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Cranberry Juice Bogs Down Urinary Tract Infections

Study finds it flushes bacteria out of a woman's system

TUESDAY, June 18, 2002 (HealthDayNews) -- Two glasses of cranberry juice a day should keep the doctor -- and the bacteria -- away.

Preliminary research shows that drinking an eight-ounce glass of cranberry juice in the morning and one in the evening may have a powerful preventive effect against strains of Escherichia coli, which cause urinary tract infections (UTIs). It also reduces rates of antibiotic resistance.

"If you drink cranberry juice and keep it in the system over a 24-hour period, resistant strains of bacteria that get into the system will not be able to set up shop," says Amy B. Howell, lead author of a research letter appearing in tomorrow's issue of the Journal of the American Medical Association. Both regular and low-sugar cranberry juice had the same effect.

The findings are interesting but early, says Dr. James Cummings, chief of the division of urology at Saint Louis University in Missouri.

"I think it's still going to take some more study to move this into a more clinical arena," he says. "They need to look and see why this might work, then they might be able to improve on the idea, or if they can isolate the substance in cranberry juice they might be able to modify it or improve on it, and make it where you could take a pill of whatever the magic substance is."

According to the study authors, UTIs account for some 11 million doctor visits each year in the United States. Worse, many strains of bacteria that cause the infection have become increasingly resistant to first-line antibiotic therapy such as Bactrim, and even to more powerful drugs like Cipro.

"There's a huge level of resistance developing to antibiotics that are used to treat UTIs, and something's got to be done," says Howell, who is also a research scientist at the Marucci Center for Blueberry and Cranberry Research at Rutgers University in Chatsworth, N.J. "Resistance literally has doubled."

In this study, Howell and her colleagues took E. coli from women with confirmed UTIs, then incubated them for 20 minutes in urine from healthy women both before and after these women had consumed 240 milliliters of commercial cranberry juice cocktail. Sixty-two percent of the bacteria were resistant to the antibiotic trimethoprim-sulfamethoxazole.

The cranberry juice cocktail prevented 80 percent of the bacteria, and 79 percent of the resistant strains from adhering to the urinary tract walls. The effect persisted for 10 hours. Urine that had been collected before the cranberry juice was consumed had no effect on the bacteria.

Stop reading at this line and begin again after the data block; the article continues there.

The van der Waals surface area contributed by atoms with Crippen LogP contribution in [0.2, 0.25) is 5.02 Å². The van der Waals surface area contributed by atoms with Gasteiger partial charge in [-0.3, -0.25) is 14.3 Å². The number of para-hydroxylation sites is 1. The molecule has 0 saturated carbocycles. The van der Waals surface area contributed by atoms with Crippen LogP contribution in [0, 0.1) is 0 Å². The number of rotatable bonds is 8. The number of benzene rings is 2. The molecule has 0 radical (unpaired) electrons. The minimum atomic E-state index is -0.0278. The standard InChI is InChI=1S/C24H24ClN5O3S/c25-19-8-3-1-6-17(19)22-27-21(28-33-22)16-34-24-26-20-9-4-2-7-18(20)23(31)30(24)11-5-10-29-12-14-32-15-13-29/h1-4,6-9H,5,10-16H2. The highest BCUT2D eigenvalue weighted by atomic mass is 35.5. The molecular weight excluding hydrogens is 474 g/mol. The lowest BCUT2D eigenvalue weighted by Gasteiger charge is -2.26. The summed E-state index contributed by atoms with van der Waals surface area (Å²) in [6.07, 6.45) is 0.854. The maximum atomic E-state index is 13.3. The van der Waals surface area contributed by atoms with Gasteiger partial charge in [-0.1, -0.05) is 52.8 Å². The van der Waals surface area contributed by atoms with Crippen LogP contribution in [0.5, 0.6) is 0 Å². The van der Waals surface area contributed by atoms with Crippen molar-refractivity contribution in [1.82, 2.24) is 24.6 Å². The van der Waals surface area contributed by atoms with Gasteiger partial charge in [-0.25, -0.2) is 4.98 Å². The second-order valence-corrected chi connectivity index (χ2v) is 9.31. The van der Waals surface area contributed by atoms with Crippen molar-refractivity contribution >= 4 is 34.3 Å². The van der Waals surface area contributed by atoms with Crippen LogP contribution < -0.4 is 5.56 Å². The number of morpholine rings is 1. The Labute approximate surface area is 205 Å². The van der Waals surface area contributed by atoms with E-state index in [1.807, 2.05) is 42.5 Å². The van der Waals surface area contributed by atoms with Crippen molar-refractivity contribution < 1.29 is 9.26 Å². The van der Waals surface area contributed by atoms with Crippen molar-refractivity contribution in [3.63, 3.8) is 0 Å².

Urinary tract infections start when bacteria burrow into the urinary tract walls and stay there. Cranberry juice apparently washes the bugs out of the system before they have a chance to dig in.

"The bacteria was completely disabled and could not adhere," Howell says. "As a preventative, the juice was very effective and will protect you from the problem of not getting an antibiotic that will kill these things off."

Preventing a UTI could literally be as simple as going to the bathroom.

"Bacteria move up into the bladder every day, and the thing that keeps women from having infections is that the urine washes them out," Cummings says. "If the bacteria are prevented from sticking, it allows the woman every time she empties her bladder to clearly get rid of all the bacteria."

Because the juice doesn't actually kill any bacteria, it also doesn't contribute to making more resistant strains.

The findings are especially good news for women who get recurrent urinary tract infections. It's also good news for Ocean Spray, which helped fund the project.

What To Do

For more information on urinary tract infections, visit the National Institutes of Health or the University of Illinois.

SOURCES: Amy B. Howell, Ph.D., research scientist, Marucci Center for Blueberry and Cranberry Research, Rutgers University, Chatsworth, N.J.; James Cummings, M.D., professor, urology, and chief, of the division of urology, Saint Louis University, St. Louis; June 19, 2002, Journal of the American Medical Association
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